This back-to-back, overwhelming news continues. At this point, I attempt to put myself in Job’s shoes, and thought out loud: “Thank God my children, my spouse and I are safe!” Mayhem continues, and yet another servant comes and announces to Job, the tragic demise of his sons and daughters while feasting, as a desert wind implodes the house with all of Job’s children inside.

Mayhem, madness, and destruction often comes to us in ways that are overwhelming to our body, mind, emotions, and spirit! God was with Job during all the losses! God was faithful to Job, even as Job’s spouse suggested that Job “curse God and die…”, Job remained faithful to God. God was faithful to Job, even amid tragic circumstances. This mediation is to all those we love, and all those we do not understand and those who do not understand us and often struggle to love the God in us! The God I serve is gracious, merciful, and kind though I am sometimes filled with questions, and yes, even doubt amid situations I do not understand!!! Before we judge others, look in the sanctified mirror and remember if it were not for the goodness of God, especially amid trials, where would we be?



Gems for the Journey: You’ve Been Faithful

MSW, Virginia Commonwealth University ’73; M.Div., Union-PSCE ’07

We here at Union Presbyterian Seminary have been very blessed to have Dr. Brian K. Blount at the helm from 2007 to 2023. I remember reading, “A new order of the day was being celebrated by the Presbyterian Church (U.S.A) this week,” as Union Theological Seminary and Presbyterian School of Christian Education installed the Reverend Dr. Brian K. Blount as its president. The descendant of slaves, Dr. Blount is the first African American to lead a (PCUSA) seminary.

Dr. Blount, (prez, my term of endearment), along with others, were recognizing this historic event during a pre-inauguration conference exploring how to best educate and train the next generation of African American leaders in the PC(USA). In 2009 Dr. Blount put one aspect of his vision into action when he engaged eight alumni (Hoffman Brown, Helen Bessent Byrd, William R. Freeman, Derrick Parson, Jonyrma Singleton, Veronica Martin Thomas, and Willie Woodson) and named one student, Jason Callahan, to lead the establishment of the Seminary’s first black alumni association. President Blount installed the first officers and Rev. Lynn McClintock, alumni director, gave the charge to the chapter at to Covenanting Service at the 2012 annual meeting. This chapter remains the only official alumni chapter to date. Currently there are 50+ members and associate members of diverse cultural backgrounds.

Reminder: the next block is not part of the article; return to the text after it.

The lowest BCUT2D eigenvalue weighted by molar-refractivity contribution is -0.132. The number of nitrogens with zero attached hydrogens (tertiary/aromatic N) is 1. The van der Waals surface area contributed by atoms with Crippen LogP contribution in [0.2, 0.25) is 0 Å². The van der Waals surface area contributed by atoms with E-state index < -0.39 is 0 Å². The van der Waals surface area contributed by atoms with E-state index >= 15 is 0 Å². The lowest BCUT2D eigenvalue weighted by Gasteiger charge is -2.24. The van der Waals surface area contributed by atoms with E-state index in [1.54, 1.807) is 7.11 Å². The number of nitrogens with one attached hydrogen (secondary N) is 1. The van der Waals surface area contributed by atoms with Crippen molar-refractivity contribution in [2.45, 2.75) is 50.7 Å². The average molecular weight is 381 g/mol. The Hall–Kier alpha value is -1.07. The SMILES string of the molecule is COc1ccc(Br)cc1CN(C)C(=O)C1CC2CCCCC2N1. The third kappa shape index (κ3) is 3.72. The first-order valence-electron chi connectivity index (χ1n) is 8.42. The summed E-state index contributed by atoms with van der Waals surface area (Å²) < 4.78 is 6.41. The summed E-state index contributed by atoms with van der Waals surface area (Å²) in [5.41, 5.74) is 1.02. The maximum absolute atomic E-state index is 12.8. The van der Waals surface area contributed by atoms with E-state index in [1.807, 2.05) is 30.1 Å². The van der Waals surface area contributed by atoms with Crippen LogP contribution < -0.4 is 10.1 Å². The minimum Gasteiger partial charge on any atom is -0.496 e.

In his tenure of 16 years as administrative, academic and spiritual leader, President Blount has resilient in pushing the boundaries and lifting everyone during difficult times. His ideas always inspire others. We thank you, Rev. Dr. Blount for your Godly wisdom, patience and empathy exemplifying the leadership we look for in servant leaders. You have been a true and valuable asset to the Seminary. Your out-of-the-box thinking and unique perspective turns an otherwise familiar text into one saying, “I read this scripture many times. Lord, why have I not seen this viewpoint?’’

One of the best parts of working with Dr. Blount is getting to work with a man of God, driven by the Holy Spirit, with Godly ambitions and workable knowledge. But what I admire most about him is how he balances all of these characteristics while remaining one of the kindest, giving, (sharing) most empathetic persons with a teachable spirit. I would be remiss if I did not mention his commitment and devotion to his wife Sharon, to his son Joshua and daughter Kaylin. One thing I learned early in my 52 years of marriage: If you don’t have a witness in your own home, you don’t have a witness.

Luther Barnes in his song, “It’s your time” declares: You’ve been faithful, you been true and you’ve done all that you can do; and for your faithfulness, it’s your time. You applauded for the rest, now it’s your time to be blessed and for your faithfulness, it’s your time.”

Dr. Blount (prez) it’s your time!



A Tribute to the Reverend Brian K. Blount

M.Div., Union-PSCE, 2001

Rev. William R. Freeman

Rev. William R. Freeman

I can vividly remember some twelve years ago, sitting quietly in my office at Boulevard United Methodist Church in the city of Richmond, Va. preparing my Sunday sermon, when the church secretary buzzed the office phone to tell me that I had a call from a Jason Callahan at Union Presbyterian Seminary. Since I had been serving as a member of the Union-PSCE President’s Advisory Committee (PAC) since graduation in 2001, I assumed the call was about PAC business. However, when I took the call, BOY, was I pleasantly surprised!

Mr. Callahan introduced himself as a student working in the admissions office who has had ongoing conversations with the President who wants to have a meeting with selected Black alumni/alumnae to discuss the formation of a Black Alumni Group. As a former member of the Union-PSCE Black Caucus during my first year, and President/Moderator during my second and third years as a M.Div. student (1998-2001), when there were no Black full-time faculty, only a few staff and only a few students, I immediately agreed to join the meeting.